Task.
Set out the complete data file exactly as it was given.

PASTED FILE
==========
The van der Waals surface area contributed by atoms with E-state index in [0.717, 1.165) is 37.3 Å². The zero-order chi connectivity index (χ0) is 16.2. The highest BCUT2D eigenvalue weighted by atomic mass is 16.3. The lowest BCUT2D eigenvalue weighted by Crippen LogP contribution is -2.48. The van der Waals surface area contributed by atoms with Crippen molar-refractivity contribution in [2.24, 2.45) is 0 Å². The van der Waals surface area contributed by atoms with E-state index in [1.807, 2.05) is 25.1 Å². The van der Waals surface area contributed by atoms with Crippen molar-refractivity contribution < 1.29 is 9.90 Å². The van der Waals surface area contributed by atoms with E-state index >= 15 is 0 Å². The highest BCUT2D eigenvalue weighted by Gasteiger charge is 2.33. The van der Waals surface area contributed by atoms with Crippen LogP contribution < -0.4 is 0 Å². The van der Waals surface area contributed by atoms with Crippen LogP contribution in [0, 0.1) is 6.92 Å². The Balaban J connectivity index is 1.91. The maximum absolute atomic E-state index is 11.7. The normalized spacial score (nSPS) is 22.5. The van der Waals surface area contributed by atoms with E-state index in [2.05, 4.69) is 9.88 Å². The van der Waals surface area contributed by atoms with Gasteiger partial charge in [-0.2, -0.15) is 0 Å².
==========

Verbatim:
The van der Waals surface area contributed by atoms with E-state index in [0.717, 1.165) is 37.3 Å². The zero-order chi connectivity index (χ0) is 16.2. The highest BCUT2D eigenvalue weighted by atomic mass is 16.3. The lowest BCUT2D eigenvalue weighted by Crippen LogP contribution is -2.48. The van der Waals surface area contributed by atoms with Crippen molar-refractivity contribution in [2.24, 2.45) is 0 Å². The van der Waals surface area contributed by atoms with E-state index in [1.807, 2.05) is 25.1 Å². The van der Waals surface area contributed by atoms with Crippen molar-refractivity contribution < 1.29 is 9.90 Å². The van der Waals surface area contributed by atoms with E-state index >= 15 is 0 Å². The highest BCUT2D eigenvalue weighted by Gasteiger charge is 2.33. The van der Waals surface area contributed by atoms with Crippen LogP contribution < -0.4 is 0 Å². The van der Waals surface area contributed by atoms with Crippen LogP contribution in [0, 0.1) is 6.92 Å². The Balaban J connectivity index is 1.91. The maximum absolute atomic E-state index is 11.7. The normalized spacial score (nSPS) is 22.5. The van der Waals surface area contributed by atoms with E-state index in [2.05, 4.69) is 9.88 Å². The van der Waals surface area contributed by atoms with Gasteiger partial charge in [-0.2, -0.15) is 0 Å².